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Run DMC – “Walk This Way” – 12″ Single (The Aerosmith Collection Series – Bonus Edition)

After ‘Done With Mirrors’, the band was not in a good place with fans, the label and themselves. The drugs use was real bad and it was time to sober up. First Steven got sober and then the rest of the band did and by 1986 they were ready for the next big thing. They needed a break. Something to get them back in the public eye. And it came in the most unexpected way.

The big break for Aerosmith came about because of Rick Rubin. Rick was working with Run DMC on their 1986 hit album, “Raising Hell”. Rick pulled out ‘Toys in the Attic’ and told Run DMC they should cover ‘Walk This Way’. Not a crazy thought as the band had free-styled over part of the song in their live shows anyway. They weren’t too keen on the idea at first, but Jam Master Jay was digging it.

But Run DMC wasn’t going to just sample the album. Why not get the band to come in and play and sing. So, a few calls were made, the band was convinced and Joe Perry and Steven Tyler went in to the studio to help out on the song. Joe played that famous riff and Steven sang the chorus and they even changed one line from “Give me a Kiss” to “Give me Head”…okay! Not what I was expecting.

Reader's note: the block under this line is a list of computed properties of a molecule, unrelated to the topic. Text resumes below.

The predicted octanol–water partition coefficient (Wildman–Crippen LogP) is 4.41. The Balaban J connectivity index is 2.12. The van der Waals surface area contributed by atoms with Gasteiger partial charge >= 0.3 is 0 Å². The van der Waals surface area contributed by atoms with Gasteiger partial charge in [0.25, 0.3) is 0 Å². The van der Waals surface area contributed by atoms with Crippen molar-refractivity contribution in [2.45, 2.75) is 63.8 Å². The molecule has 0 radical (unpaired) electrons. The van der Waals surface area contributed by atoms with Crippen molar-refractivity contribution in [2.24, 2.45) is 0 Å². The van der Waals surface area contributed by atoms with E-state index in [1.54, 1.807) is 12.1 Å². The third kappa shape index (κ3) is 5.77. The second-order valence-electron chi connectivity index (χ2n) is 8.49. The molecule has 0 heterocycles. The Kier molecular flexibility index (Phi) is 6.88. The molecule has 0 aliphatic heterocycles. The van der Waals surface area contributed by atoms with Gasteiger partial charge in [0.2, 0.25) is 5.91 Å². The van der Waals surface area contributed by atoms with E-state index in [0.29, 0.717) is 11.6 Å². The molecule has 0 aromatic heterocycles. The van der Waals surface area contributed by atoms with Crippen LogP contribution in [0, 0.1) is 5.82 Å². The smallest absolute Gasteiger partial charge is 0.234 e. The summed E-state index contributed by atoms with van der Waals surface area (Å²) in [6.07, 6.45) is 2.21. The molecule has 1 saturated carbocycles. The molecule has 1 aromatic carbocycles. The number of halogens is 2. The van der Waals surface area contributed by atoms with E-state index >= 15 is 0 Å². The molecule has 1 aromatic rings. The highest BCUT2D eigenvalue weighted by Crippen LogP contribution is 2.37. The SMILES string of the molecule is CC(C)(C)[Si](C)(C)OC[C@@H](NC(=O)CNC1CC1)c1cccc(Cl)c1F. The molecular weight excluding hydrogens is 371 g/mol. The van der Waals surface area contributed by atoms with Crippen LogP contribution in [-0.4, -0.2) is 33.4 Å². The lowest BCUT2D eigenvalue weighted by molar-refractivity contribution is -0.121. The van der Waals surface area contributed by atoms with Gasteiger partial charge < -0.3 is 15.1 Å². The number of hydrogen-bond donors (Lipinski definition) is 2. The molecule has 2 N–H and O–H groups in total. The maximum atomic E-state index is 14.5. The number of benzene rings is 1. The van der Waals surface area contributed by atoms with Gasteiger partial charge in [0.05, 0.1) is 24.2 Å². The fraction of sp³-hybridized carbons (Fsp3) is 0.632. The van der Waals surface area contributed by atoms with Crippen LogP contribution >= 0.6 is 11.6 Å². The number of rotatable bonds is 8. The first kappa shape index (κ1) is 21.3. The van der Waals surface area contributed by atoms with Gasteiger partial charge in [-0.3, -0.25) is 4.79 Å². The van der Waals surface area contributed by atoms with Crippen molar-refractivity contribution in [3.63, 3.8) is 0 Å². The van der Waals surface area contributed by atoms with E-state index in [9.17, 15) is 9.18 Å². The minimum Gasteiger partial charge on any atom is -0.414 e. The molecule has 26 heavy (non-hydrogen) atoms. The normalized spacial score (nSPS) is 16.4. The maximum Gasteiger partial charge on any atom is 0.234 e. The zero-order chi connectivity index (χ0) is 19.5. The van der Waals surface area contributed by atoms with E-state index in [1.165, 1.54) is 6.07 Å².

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Aerosmith – ‘Toys in the Attic’ (1975 ) – Album Review (The Aerosmith Collection Series)

After a very long tour in support of their album, “Get Your Wings”, the band was tight and playing better than ever. They were ready to jump back in the studio and bring producer Jack Douglas back with them. This time around though would be different. Their first two albums used up all the songs they had been playing for years. Aerosmith now had to write a whole album from scratch. As a result, they would create an album that was spawned from a new level of confidence with the band and a more polished understanding of how to write songs. The album they created, ‘Toys in the Attic’, would take the band to a whole new level of stardom. The album would go on to sell more than 8 million copies and be one of their most commercially successful albums of all time.

‘Toys in the Attic’ was released on April 8, 1975 and was recorded at the Record Plant in New York City from January to March of that year. It would go as high as #11 on the Billboard Charts and deliver not one, but two Top 40 hits with one going all the way to #10 as well. The success of this album also saw the band’s first two albums get a renewed interest and so they would re-release the single “Dream On” in from the debut seeing it go to #6 on the charts. Yes, ‘Toys in the Attic’, finally saw Aerosmith get what they had been working so hard for over the years. Fame, Fortune and Drugs…lots and lots of drugs.